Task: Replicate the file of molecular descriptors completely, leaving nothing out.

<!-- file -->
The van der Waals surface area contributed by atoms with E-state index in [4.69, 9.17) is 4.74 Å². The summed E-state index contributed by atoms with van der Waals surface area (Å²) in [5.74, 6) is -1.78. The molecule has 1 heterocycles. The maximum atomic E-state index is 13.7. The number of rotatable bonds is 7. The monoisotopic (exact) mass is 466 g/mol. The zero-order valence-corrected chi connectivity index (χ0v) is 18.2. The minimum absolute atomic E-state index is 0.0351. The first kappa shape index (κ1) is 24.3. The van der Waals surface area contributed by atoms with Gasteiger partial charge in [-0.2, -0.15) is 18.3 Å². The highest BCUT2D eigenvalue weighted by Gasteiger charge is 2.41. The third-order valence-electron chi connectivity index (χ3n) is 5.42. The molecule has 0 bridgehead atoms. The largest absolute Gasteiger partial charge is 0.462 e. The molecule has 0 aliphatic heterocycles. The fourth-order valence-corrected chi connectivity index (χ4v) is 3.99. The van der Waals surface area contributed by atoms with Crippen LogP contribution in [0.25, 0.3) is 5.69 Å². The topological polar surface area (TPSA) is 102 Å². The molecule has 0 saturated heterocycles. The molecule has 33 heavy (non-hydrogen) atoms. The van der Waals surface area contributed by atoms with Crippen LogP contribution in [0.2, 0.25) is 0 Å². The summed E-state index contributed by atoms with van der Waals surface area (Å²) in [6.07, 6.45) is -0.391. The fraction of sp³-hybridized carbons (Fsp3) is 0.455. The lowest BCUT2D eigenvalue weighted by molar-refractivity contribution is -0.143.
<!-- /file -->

The van der Waals surface area contributed by atoms with E-state index in [4.69, 9.17) is 4.74 Å². The summed E-state index contributed by atoms with van der Waals surface area (Å²) in [5.74, 6) is -1.78. The molecule has 1 heterocycles. The maximum atomic E-state index is 13.7. The number of rotatable bonds is 7. The monoisotopic (exact) mass is 466 g/mol. The zero-order valence-corrected chi connectivity index (χ0v) is 18.2. The minimum absolute atomic E-state index is 0.0351. The first kappa shape index (κ1) is 24.3. The van der Waals surface area contributed by atoms with Gasteiger partial charge in [-0.2, -0.15) is 18.3 Å². The highest BCUT2D eigenvalue weighted by Gasteiger charge is 2.41. The third-order valence-electron chi connectivity index (χ3n) is 5.42. The molecule has 0 bridgehead atoms. The largest absolute Gasteiger partial charge is 0.462 e. The molecule has 0 aliphatic heterocycles. The fourth-order valence-corrected chi connectivity index (χ4v) is 3.99. The van der Waals surface area contributed by atoms with Crippen LogP contribution in [0.25, 0.3) is 5.69 Å². The topological polar surface area (TPSA) is 102 Å². The molecule has 0 saturated heterocycles. The molecule has 33 heavy (non-hydrogen) atoms. The van der Waals surface area contributed by atoms with Crippen LogP contribution in [0.2, 0.25) is 0 Å². The summed E-state index contributed by atoms with van der Waals surface area (Å²) in [6.07, 6.45) is -0.391. The fraction of sp³-hybridized carbons (Fsp3) is 0.455. The lowest BCUT2D eigenvalue weighted by molar-refractivity contribution is -0.143.